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Tyler Doohan: 8-year-old saves 6, runs back into fire, dies with disabled uncle

A hero
A hero Daily Mail, Tina Burgess

Tyler Doohan, the heroic eight-year-old boy who saved six relatives from a trailer fire, died when he ran back into the fire to save his grandpa and his disabled uncle. Tyler Doohan was killed in the fire when he tried to help his disabled uncle, who used a wheelchair and crutches because he was without part of a leg, reported the Democrat & Chronicle on Jan. 20, 2014.

“Firefighters say Tyler, an 8-year-old who seemingly spent much of his young life in different homes and school districts, was killed along with his grandfather, Louis J. Beach, 57, and Steven D. Smith, 54, in a fire that appears to have been caused by an electrical problem at the front of the trailer.”

Tyler Doohan’s body was found by firefighters in a rear bedroom of the trailer, only a few feet away from the bed in which his disabled Uncle Steve had died.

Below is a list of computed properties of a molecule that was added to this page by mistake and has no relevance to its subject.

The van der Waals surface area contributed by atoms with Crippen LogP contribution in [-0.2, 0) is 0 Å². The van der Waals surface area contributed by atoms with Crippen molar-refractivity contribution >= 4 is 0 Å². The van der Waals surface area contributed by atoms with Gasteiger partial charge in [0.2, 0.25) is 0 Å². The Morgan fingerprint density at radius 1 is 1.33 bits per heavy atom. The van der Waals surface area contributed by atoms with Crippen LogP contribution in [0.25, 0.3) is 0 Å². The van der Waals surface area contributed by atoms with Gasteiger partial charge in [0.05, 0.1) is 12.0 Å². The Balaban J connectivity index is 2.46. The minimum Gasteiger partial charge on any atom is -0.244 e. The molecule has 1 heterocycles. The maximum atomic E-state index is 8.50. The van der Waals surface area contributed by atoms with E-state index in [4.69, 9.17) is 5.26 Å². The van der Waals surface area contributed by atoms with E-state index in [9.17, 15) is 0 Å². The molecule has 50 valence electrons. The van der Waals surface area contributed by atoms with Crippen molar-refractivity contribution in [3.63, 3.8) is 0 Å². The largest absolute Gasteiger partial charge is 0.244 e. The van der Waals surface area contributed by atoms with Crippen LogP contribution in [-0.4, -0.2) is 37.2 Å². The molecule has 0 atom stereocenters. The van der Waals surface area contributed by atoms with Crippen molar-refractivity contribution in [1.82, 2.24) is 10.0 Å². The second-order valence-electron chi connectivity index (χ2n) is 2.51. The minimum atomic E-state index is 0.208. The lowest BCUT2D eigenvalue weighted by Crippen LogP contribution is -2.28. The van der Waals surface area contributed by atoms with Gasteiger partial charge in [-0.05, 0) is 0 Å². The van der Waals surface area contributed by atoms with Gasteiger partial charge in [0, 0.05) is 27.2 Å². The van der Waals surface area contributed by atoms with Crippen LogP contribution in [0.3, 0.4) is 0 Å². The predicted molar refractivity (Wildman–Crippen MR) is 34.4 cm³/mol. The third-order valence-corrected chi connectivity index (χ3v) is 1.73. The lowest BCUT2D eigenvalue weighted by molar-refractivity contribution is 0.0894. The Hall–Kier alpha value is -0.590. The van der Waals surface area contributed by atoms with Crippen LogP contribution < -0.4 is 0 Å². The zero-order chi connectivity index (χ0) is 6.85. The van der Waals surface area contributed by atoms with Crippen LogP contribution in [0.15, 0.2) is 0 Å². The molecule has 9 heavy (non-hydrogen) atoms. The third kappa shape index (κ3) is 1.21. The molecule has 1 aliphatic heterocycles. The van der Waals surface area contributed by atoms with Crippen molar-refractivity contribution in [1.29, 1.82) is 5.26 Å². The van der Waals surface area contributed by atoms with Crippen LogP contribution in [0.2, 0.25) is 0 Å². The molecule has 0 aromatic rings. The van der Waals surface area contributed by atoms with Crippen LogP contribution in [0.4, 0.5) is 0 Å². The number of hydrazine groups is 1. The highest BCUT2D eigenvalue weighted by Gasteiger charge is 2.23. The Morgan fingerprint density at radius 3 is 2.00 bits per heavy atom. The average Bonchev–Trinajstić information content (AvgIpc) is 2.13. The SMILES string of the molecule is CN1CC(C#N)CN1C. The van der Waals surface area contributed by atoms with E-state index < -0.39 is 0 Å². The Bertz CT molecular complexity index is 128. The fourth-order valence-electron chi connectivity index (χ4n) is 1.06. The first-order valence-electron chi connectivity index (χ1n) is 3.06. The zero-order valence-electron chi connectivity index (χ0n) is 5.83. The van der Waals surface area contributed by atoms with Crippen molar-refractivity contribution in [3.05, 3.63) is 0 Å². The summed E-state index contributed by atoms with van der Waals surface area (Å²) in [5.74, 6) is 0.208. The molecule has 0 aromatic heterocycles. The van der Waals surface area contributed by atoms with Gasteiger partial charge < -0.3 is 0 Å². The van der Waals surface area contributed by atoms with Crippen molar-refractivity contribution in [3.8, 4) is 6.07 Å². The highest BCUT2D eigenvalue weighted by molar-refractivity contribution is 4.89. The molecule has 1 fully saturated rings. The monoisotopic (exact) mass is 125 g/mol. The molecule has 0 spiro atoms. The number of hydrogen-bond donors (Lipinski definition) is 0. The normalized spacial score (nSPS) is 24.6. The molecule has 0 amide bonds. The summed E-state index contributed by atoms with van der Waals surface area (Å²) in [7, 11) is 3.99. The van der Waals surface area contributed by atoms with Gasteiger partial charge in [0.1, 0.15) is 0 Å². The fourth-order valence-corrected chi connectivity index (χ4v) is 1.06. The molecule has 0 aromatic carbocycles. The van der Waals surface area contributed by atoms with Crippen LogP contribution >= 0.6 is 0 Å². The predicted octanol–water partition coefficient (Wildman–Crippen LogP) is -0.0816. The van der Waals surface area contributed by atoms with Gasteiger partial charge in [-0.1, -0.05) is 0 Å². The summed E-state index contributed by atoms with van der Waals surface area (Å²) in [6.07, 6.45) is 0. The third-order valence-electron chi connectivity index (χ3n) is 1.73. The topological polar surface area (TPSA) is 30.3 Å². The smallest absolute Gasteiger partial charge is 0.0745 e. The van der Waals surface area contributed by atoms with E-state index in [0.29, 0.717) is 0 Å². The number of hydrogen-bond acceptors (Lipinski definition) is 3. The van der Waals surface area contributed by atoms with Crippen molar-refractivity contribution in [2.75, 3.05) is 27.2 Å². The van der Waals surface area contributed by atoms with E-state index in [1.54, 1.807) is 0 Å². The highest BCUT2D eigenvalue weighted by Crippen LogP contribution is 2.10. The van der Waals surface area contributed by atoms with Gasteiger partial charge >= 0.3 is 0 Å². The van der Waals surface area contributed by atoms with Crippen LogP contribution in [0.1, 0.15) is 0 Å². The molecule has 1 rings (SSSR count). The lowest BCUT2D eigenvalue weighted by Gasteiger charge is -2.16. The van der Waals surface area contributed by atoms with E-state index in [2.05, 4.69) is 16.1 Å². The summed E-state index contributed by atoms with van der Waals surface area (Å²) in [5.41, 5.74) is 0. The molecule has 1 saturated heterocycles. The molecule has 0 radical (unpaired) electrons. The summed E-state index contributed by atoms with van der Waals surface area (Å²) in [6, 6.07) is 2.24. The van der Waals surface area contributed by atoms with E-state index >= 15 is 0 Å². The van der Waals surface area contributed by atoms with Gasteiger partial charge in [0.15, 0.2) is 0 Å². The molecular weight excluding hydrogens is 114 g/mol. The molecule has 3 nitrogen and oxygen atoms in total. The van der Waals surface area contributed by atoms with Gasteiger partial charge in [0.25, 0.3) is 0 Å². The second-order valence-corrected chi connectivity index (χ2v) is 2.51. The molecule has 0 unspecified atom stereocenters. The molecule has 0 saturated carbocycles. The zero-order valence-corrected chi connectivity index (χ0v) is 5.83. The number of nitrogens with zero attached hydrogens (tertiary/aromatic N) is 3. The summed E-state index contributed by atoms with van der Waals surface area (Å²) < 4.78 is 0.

Since Tyler Doohan was off from school for Martin Luther King Day, the eight-year-old boy had asked his mom if he could stay with his grandfather and his relatives in a trailer at the East Avenue Manufactured Home Community off Route 441 in Penfield, N.Y.

“It was a place Tyler knew well. He stayed there frequently, playing with other kids in the neighborhood and having barbecues and bonfires with his family in the summer.”

Around 4:45 a.m. on Monday, an electrical fire started in the trailer where nine people were sleeping. Tyler Doohan, who noticed that the fire was quickly spreading, helped six people, including his grandmother, aunt, cousins, and a four-year-old and a six-year-old child, to get out of the trailer.

Realizing that his grandpa and his uncle were not able to escape the fire without help, the eight-year-old boy ran back into the fire.

According to Penfield Fire Chief Chris Ebmeyer, “the casualties of the fire could have been much worse if not for Tyler's actions, given the fact that so many people were staying in the home.”

Tyler Doohan was enrolled as a fourth-grader in the East Rochester Central School District where officials on Monday called him a "hero."